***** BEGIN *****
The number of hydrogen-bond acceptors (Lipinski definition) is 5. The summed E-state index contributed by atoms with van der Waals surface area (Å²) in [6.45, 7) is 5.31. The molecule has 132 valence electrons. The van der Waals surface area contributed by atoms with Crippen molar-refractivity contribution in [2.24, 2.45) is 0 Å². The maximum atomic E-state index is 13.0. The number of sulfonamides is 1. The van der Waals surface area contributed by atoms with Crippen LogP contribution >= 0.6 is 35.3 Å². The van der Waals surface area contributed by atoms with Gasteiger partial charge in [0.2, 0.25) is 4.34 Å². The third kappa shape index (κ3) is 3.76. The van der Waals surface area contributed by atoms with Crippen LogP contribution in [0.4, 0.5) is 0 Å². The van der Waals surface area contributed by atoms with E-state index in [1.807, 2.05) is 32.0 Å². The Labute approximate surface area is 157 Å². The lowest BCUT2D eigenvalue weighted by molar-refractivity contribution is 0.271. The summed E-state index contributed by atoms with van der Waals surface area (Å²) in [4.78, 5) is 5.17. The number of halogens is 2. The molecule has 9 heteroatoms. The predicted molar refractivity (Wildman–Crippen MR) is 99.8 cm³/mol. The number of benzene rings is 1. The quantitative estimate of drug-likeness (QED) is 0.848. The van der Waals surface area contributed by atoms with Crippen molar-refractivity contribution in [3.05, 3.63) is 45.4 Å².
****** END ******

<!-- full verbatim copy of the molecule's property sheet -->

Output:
The number of hydrogen-bond acceptors (Lipinski definition) is 5. The summed E-state index contributed by atoms with van der Waals surface area (Å²) in [6.45, 7) is 5.31. The molecule has 132 valence electrons. The van der Waals surface area contributed by atoms with Crippen molar-refractivity contribution in [2.24, 2.45) is 0 Å². The maximum atomic E-state index is 13.0. The number of sulfonamides is 1. The van der Waals surface area contributed by atoms with Crippen LogP contribution >= 0.6 is 35.3 Å². The van der Waals surface area contributed by atoms with Gasteiger partial charge in [0.2, 0.25) is 4.34 Å². The third kappa shape index (κ3) is 3.76. The van der Waals surface area contributed by atoms with Crippen LogP contribution in [0.4, 0.5) is 0 Å². The van der Waals surface area contributed by atoms with E-state index in [1.807, 2.05) is 32.0 Å². The Labute approximate surface area is 157 Å². The lowest BCUT2D eigenvalue weighted by molar-refractivity contribution is 0.271. The summed E-state index contributed by atoms with van der Waals surface area (Å²) in [4.78, 5) is 5.17. The number of halogens is 2. The molecule has 9 heteroatoms. The predicted molar refractivity (Wildman–Crippen MR) is 99.8 cm³/mol. The number of benzene rings is 1. The quantitative estimate of drug-likeness (QED) is 0.848. The van der Waals surface area contributed by atoms with Crippen molar-refractivity contribution in [3.05, 3.63) is 45.4 Å².